It is easy to feel an overwhelming sense of empowerment while reading Liar, Temptress, Soldier, Spy: Four Women Undercover in The Civil War. In a time where women were considered the weaker or fairer sex, before they were given the vote, and in a time where they were expected to maintain a certain air of etiquette. These four women chose their own fates, involving themselves in a war which pitted neighbors against one another. Women of the time were expected to back their men up while remaining ignorant of the realities, from knitting and crocheting, to sewing socks, and making blankets for Confederate Soldiers, women were expected to remain in the background. However, with the men away and some eventually being killed, women had to take over running homes, farms and businesses. They had to make sure the slaves they owned carried on working in the fields, often using the threat of violence and sending men off to join the armies, humiliating those who said no, 'Sending a skirt and crinoline with a note saying “Wear these, or volunteer.”'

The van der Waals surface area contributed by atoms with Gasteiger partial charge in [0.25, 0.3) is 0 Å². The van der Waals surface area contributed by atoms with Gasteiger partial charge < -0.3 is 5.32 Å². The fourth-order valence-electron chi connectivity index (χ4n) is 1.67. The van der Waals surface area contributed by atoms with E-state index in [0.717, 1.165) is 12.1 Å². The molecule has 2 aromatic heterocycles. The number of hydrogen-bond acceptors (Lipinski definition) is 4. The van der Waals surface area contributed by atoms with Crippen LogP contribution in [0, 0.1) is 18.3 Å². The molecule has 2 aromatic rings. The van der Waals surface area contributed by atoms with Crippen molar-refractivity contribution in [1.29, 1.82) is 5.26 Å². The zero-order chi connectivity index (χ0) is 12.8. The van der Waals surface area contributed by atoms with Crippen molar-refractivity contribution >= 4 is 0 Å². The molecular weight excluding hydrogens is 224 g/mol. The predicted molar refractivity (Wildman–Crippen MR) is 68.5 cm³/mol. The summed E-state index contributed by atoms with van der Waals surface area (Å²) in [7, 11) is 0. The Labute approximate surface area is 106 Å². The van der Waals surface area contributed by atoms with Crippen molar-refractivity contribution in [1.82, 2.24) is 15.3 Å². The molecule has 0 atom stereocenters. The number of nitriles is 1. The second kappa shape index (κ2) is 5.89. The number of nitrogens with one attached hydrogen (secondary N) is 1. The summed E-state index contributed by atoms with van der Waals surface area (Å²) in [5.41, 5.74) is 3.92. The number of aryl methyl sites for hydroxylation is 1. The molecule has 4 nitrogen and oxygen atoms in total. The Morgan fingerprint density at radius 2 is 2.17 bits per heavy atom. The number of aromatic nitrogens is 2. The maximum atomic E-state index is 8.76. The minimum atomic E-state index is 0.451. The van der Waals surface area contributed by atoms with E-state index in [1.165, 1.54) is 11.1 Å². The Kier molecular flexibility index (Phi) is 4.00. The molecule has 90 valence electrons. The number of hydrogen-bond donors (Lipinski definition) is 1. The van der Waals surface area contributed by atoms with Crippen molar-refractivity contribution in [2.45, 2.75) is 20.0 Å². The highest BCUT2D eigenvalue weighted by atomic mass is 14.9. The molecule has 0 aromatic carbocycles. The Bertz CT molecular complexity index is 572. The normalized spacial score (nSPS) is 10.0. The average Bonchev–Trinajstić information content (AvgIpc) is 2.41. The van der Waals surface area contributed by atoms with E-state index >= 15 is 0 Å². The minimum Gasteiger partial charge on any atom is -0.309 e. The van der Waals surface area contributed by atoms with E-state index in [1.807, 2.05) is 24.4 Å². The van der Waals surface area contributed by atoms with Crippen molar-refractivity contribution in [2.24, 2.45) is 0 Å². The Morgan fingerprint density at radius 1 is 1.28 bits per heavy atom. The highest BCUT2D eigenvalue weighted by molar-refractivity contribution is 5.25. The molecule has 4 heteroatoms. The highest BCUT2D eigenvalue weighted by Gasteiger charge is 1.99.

From Emily, who posed as a man for two years to get away from an overbearing father, to Belle the fiery young woman who did virtually anything she pleased without a care for the consequences. From Rose, who openly flaunted the rules in a tight lipped Union society, to Elizabeth, who conducted her undercover activities in the violent south (admittedly with a somewhat more covert attitude than Rose) Liar, Temptress, Soldier, Spy: Four Women Undercover in The Civil War leads you through the war from beginning to end. Charting how these women steered the fates of both the Union and Confederate armies, from individuals broken out of hell like prisons, to mass troop movements which helped one side or the other.